Results

Green-leaf lettuce ‘Rex’

Growth trends were similar for plants harvested 8 and 13 days after seeding (Figure 2). Under the PPFD of 180 µmol·m–2·s–1, adding 30 or 75 µmol·m–2·s–1 of far-red light increased shoot fresh weight by 34% to 42%. However, far-red light did not affect shoot fresh weight under the PPFD of 360 µmol·m–2·s–1. Therefore, for lettuce ‘Rex,’ 30 µmol·m–2·s–1 of far-red light was worth adding under the lower PPFD, which is typical in vertical farms, but not under the higher PPFD.

Without far-red light, doubling the PPFD from 180 to 360 µmol·m–2·s–1 increased shoot fresh weight by 42% to 54%. With far-red light, however, doubling the PPFD did not affect shoot fresh weight. Therefore, considering both energy consumption for lighting and crop yield, the PPFD of 180 µmol·m–2·s–1 with 30 µmol·m–2·s–1 of far-red light was the best of our lighting treatments for lettuce ‘Rex.’

Increasing the intensity of far-red light increased leaf length under the PPFD of 180 µmol·m–2·s–1 and, to a lesser extent, under the PPFD of 360 µmol·m–2·s–1. However, the increase in leaf expansion was not always accompanied by a yield increase. Therefore, combining a high PPFD and high far-red light was not worthwhile for lettuce ‘Rex.’

Red-leaf lettuce ‘Rouxai’

Plants responded to the lighting treatments somewhat differently 10 and 17 days after seeding (Figure 3). On day 10, under the PPFD of 180 µmol·m–2·s–1, adding 30 µmol·m–2·s–1 of far-red light increased the total photon number by 17% but increased shoot fresh weight by 46%, at least partly because far-red light increased leaf length by 26% for more light capture. Increasing far-red light further to 75 µmol·m–2·s–1 did not affect shoot fresh weight, although it increased leaf length. On day 17, increasing far-red light from 0 to 75 µmol·m–2·s–1 increased shoot fresh weight and leaf length linearly. The effects of far-red light on yield were generally similar under the two PPFDs.

On day 10 and 17, doubling the PPFD from 180 to 360 µmol·m–2·s–1 did not affect yield of lettuce ‘Rouxai’ in most cases. We only observed a 22% yield increase by doubling the PPFD in the absence of far-red light on day 17. Therefore, the yield of lettuce ‘Rouxai’ was efficiently maximized under the treatment with a PPFD of 180 µmol·m–2·s–1 and 75 µmol·m–2·s–1 of far-red light.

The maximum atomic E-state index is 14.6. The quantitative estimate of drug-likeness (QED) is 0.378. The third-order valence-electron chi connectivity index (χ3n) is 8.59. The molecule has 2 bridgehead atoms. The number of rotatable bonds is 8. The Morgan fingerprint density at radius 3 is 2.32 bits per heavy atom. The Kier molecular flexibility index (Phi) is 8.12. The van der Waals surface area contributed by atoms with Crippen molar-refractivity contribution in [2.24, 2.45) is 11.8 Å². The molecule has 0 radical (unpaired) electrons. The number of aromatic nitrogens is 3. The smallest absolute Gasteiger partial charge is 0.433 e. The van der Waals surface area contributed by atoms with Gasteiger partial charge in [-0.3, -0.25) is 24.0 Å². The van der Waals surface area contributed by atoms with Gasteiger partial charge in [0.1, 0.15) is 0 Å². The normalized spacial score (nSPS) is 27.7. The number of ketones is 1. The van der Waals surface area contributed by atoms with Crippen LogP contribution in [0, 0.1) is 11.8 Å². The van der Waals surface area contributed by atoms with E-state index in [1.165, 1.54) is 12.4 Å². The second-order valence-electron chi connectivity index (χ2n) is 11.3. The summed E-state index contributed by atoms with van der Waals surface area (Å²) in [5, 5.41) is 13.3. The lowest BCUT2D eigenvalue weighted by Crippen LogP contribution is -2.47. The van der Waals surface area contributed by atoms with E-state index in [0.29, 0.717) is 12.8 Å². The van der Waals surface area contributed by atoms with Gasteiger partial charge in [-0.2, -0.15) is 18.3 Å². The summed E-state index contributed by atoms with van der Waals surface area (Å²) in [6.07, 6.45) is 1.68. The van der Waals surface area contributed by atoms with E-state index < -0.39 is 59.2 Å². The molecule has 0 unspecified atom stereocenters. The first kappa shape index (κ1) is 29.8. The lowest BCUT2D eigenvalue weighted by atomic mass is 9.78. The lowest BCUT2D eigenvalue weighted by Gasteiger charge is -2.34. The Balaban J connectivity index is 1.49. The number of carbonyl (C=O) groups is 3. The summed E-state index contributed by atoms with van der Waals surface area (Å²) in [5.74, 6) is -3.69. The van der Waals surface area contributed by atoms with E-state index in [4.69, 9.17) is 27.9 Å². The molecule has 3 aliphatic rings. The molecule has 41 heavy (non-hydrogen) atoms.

For red-leaf lettuce, yield was only part of the story; leaf color was also an important trait. A high percentage of blue light, such as 50% that we used, can intensify the red color relative to a low percentage of blue light. However, as shown here, 50% blue light produced lighter and less saturated and uniform redness under the lower PPFD than under the higher PPFD. The deep, rich, and consistent red pigmentation under the higher PPFD was similar to what can be obtained under direct sunlight. Since different degrees of leaf redness may be acceptable depending on the market, whether the higher PPFD is necessary is situational.

Take-home messages

Adding far-red light to red + blue light increased baby-leaf lettuce yield in some cases. The effects of far-red light depended on the lettuce cultivar, PPFD (red + blue light), and plant age. The yield of green-leaf lettuce ‘Rex’ was the highest under the PPFD of 180 µmol·m–2·s–1 with 30 µmol·m–2·s–1 of far-red light. The final yield of red-leaf lettuce ‘Rouxai’ was the highest with the addition of 75 µmol·m–2·s–1 of far-red light. Interestingly, doubling the PPFD had no statistical effects on lettuce growth when far-red light was added, but the higher PPFD intensified the red-leaf coloration of lettuce ‘Rouxai.’

Dr. Qingwu (William) Meng (qwmeng@udel.edu) is an assistant professor of controlled-environment horticulture in the Department of Plant and Soil Sciences at the University of Delaware. Dr. Erik Runkle (runkleer@msu.edu) is a professor of horticulture in the Department of Horticulture at Michigan State University (MSU).

Acknowledgments: We thank Osram Opto Semiconductors, MSU’s Project GREEEN, the USDA Specialty Crops Research Initiative, and horticulture companies that support vertical farming research at MSU.